SAN FRANCISCO (AP) — Google views the computing shift to smartphones and tablets as a golden opportunity, but the Internet search leader's second-quarter performance served as an unsettling reminder that it poses a nagging financial challenge, too.
The report released Thursday showed Google's average ad rate fell from the previous year for the seventh consecutive quarter. In an unexpected turn, the decline deepened for the first time in a year.
The average ad rate, or "cost per click," fell 6 percent during the three months ending in June. The magnitude of the declines had eased in each of the previous three quarters, raising hopes that the worse was over. Instead, things deteriorated from the 4 percent decline in ad rates during the first three months of the year.
The regression undercut Google's earnings and revenue. Both fell below analyst forecasts, spooking some investors. Google's shares fell $37.18, or 4 percent, to $873.50 in extended trading after the results came out.
Other unwelcomed developments also loomed over the quarter.
Excluding the costs of stock given to employees, Google's operating expenses climbed 27 percent from last year to $4.25 billion. That increase renewed concerns that Google is pouring too much money on far-flung projects, such as the development of driverless cars and balloons equipped with Internet-beaming antennas, instead of focusing on its main business of Internet search and advertising.
Motorola Mobility, a slumping cellphone maker that Google bought for $12.4 billion 14 months ago, also remains a headache. The subsidiary lost $342 million in the latest quarter, widening from $199 million a year earlier, when Google owned Motorola for only part of the reporting period. Motorola now has lost a total of $1.7 billion under Google's ownership, despite layoffs and divestitures that have whittled Motorola's workforce to 4,600 people, down from 20,300 at the same time last year.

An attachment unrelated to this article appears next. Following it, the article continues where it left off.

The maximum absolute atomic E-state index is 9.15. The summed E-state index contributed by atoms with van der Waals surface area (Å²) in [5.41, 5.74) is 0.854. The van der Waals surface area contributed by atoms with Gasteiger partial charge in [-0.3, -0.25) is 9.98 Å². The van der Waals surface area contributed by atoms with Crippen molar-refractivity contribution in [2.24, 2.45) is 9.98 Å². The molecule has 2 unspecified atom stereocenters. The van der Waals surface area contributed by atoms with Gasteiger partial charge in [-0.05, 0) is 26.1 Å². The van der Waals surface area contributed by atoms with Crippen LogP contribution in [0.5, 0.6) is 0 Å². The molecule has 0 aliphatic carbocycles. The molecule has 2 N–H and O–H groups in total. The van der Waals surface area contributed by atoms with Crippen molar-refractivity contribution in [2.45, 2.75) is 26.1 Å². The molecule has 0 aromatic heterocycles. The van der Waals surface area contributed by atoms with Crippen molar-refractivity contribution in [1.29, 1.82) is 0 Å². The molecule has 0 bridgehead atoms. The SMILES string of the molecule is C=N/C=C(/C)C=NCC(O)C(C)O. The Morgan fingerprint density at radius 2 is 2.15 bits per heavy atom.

Although he wouldn't forecast when Motorola might start making money, Google CEO Larry Page told analysts on a Thursday conference call that he is excited about the upcoming release of a new phone called Moto X. Page provided no further details about the phone, which he and other Google employees have been testing.
If Google backs the Moto X with an expensive marketing blitz, it would drive up the company's expenses again later this year.
Mobile ads, though, were the biggest issue on investors' minds.
Although the problem isn't as severe as at other companies, including computer makers such as Dell Inc. and Hewlett-Packard Co., Google is still having trouble navigating a technological transition driving more online activity on to smartphones and tablets. Those devices pose a financial challenge for Google Inc. because their smaller screen sizes fetch lower ad rates than the marketing pitches made on traditional desktop and laptop computers.